Legislator finds her car booted outside Munjoy HIll coffeeshop By David Carkhuff THE PORTLAND DAILY SUN

Maine Rep. Diane Russell, D-Portland, got the boot on Wednesday, but not from voters. The popular Munjoy Hill legislator instead found her midnight blue 1991 Ford Mustang convertible, lovingly named Stella, booted by the city’s parking division. “Boot of shame. Happy Birthday me,” she lamented on Facebook. An afternoon stop outside Hilltop

Coffeeshop left Stella with an expensive set of “handcuffs,” Russell said of the parking device that immobilizes vehicles. “I was meeting with someone to go over some projects I have ... I’m doing legislative work,” Russell explained. “I squeezed in front, and apparently I parked in the no parking zone, and apparently my nose was sticking in the crosswalk,” she said. “I earned it,” Russell admitted, but she couldn’t help but wonder at the

Maine Rep. Diane Russell, D-Portland, shared this image of a warning of a “boot” device on her car. (COURTESY PHOTO)

–––––––––––––––––––––– WHAT’S IN A NAME? –––––––––––––––––––––– Back by popular demand, What’s in a Name? will profile business names in and around Greater Portland weekly. Letterpress Books Northgate Plaza Auburn Avenue Portland By Natalie Ladd THE PORTLAND DAILY SUN

Bakshoian, Osborn’s goal for the 864 square foot space is, “...to be the best possible bookstore to our community. We’re going to have readings and author signings and story time. We’ll be working with teachers, too.” So why start a new book store in a North Deering shopping plaza over the convenience of Amazon or Kindle? “It’s just nice to browse and be able to pick up so many different new books and read the covers,” Karen Bakshoian said, “We want to share staff picks, and be a community place children can feel the books, too.” And the name? “We wanted to go for the vintage aspect that’s so popular right now,” Osborn said. “Sort of ‘vintage meets modern in New World printing’ or something like that. I’m a fan of letter press machines and the term is back in vogue with greeting cards and stamping.”

There is no website or phone number and the windowed storefront is completely hidden from public with sheets of brown paper and blue tape. A sign printed in Ben Franklin font saying “Letterpress Books, Opening Soon ...” gives no hint that frantic sanding of drywall is taking place behind the scenes. Slated to open the first week of October, Letterpress Books will be a family-owned and operated, full service store offering new volumes, best sellers, classics and a large children’s section. Owner Katherine Osborne, 42, is no stranger to the stacks having 24 years of book buying and selling experience, most recently for 10 years as manager of the former Books, Etc. on Exchange Street. Partnering with her mother and stepfather, Karen and John Paul A sign on the window at Northgate. (NATALIE LADD PHOTO)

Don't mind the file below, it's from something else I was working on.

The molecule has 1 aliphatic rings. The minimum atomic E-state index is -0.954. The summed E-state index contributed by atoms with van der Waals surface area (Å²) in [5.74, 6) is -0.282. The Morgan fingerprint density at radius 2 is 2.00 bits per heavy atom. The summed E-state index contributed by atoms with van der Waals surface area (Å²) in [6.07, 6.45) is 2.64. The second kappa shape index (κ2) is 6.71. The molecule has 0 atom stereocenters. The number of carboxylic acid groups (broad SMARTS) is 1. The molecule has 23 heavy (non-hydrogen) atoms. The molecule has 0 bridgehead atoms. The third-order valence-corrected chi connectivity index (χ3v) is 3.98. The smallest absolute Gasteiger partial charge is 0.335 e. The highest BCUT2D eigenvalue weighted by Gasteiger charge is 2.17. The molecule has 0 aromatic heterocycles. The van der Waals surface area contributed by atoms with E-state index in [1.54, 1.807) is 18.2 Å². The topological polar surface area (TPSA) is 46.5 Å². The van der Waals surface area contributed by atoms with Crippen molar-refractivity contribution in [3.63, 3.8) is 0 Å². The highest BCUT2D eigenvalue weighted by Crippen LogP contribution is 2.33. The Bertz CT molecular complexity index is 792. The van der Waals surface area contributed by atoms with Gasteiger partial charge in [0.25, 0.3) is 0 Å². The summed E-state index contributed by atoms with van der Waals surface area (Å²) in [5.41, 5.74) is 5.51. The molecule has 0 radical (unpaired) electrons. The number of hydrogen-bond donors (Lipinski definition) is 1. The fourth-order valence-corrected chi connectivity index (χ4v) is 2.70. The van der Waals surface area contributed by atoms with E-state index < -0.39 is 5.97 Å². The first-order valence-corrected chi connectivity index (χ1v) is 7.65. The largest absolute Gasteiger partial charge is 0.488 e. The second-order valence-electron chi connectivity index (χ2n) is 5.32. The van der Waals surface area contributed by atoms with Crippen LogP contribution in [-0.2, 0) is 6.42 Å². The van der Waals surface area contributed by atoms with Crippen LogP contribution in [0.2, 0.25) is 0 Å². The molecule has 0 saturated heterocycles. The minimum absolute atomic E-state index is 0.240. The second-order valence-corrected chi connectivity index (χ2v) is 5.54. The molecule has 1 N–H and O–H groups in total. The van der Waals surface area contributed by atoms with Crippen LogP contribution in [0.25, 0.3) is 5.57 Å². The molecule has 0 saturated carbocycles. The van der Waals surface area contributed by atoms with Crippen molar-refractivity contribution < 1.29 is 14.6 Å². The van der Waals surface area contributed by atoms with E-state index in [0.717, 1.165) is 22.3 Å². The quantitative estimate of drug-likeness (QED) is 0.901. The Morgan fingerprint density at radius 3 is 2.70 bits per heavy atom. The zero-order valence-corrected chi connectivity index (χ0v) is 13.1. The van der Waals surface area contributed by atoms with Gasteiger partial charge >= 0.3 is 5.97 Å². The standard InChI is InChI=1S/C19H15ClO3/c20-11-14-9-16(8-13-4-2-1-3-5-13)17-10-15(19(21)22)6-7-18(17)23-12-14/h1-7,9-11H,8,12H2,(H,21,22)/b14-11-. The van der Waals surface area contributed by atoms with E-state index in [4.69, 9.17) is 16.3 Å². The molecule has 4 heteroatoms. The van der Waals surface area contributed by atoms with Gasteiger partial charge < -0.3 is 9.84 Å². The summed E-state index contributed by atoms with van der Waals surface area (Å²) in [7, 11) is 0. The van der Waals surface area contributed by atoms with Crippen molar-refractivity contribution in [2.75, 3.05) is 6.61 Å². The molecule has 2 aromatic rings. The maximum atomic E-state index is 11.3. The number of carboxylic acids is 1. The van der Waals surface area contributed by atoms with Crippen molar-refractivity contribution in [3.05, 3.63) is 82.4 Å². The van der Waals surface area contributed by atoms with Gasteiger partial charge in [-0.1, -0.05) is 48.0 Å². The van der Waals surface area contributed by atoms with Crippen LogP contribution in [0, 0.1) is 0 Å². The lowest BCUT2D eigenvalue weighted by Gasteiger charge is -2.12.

timing. “Come on, two days from my birthday!” Russell said in an interview, “It was my fault, and that’s the bottom line. It was my fault, the guy was good natured, I just wish it wasn’t my birthday Maine Rep. Diane Rus- week.” sell, D-Portland, is shown The boot came at a constituent event in into play because Portland. (FILE PHOTO) Russell said she

had $140 worth of unpaid tickets to the city. With a $50 charge for Wednesday’s infraction, the total bill came to $190 to have the boot removed, she said. “I don’t know how it got to be that,” Russell said of her backlog of tickets. If anything, the incident shattered a common stereotype about legislators, that they often enjoy preferential treatment, especially forgiveness of parking tickets, Russell said. For the recently acquired car that Russell has mentioned on her Facebook page, the Portland legislator had one conclusion. “Stella does not like to be handcuffed,” she said.


Today’s Birthdays: Actor Richard Anderson is 87. Actress Nita Talbot is 83. Singer Mel Tillis is 81. Actor Dustin Hoffman is 76. Actress Connie Stevens is 75. Country singer Phil Balsley is 74. Actor Larry Wilcox is 66. Actor Keith Carradine is 64. Movie director Martin Brest is 62. Radio-TV personality Robin Quivers is 61. Actor Donny Most is 60. Rock musician Dennis Drew is 56. Actor-singer Harry Crosby is 55. Rock musician The Edge (U2) is 52. Rock musician Rikki Rockett (Poison) is 52. Rock musician Ralph Rieckermann is 51. Country singer Mark Wills is 40. Actor Kohl Sudduth is 39. Rock musician Tom Linton is 38. Singer JC Chasez is 37. Actress Lindsay Sloane is 36. Actress Countess Vaughn is 35. Actor Michael Urie is 33. Tennis player Roger Federer is 32. Actress Meagan Good is 32. Britain’s Princess Beatrice of York is 25.

DAILY CROSSWORD TRIBUNE MEDIA SERVICES

by Lynn Johnston

on your side and will be there when and if you ever need them. CAPRICORN (Dec. 22-Jan. 19). Don’t waste your breath explaining yourself. You can’t tell people what to think about you. What you say won’t matter. But what you inspire others to say about your message will matter. AQUARIUS (Jan. 20-Feb. 18). Hitchhikers walking toward their destination are more likely to be picked up than those standing in one place with a sign. Move toward your purpose, and someone is likely to give you a ride. PISCES (Feb. 19-March 20). You have an extensive list of things you need in order to tackle a project. Rip that list in half, and things will work out even better. Also consider how some people get by in life without many “essential” things. TODAY’S BIRTHDAY (Aug. 8). The restlessness you feel at the top of this new cycle quickly fuels an adventure that spans over the next seven weeks. You’ll thrive in a nontraditional setting in September. Public position is featured in November; you’ll obtain something that will be handed down to future generations. December brings creative rebirth. Taurus and Aries people adore you. Your lucky numbers are: 5, 39, 4, 20 and 3.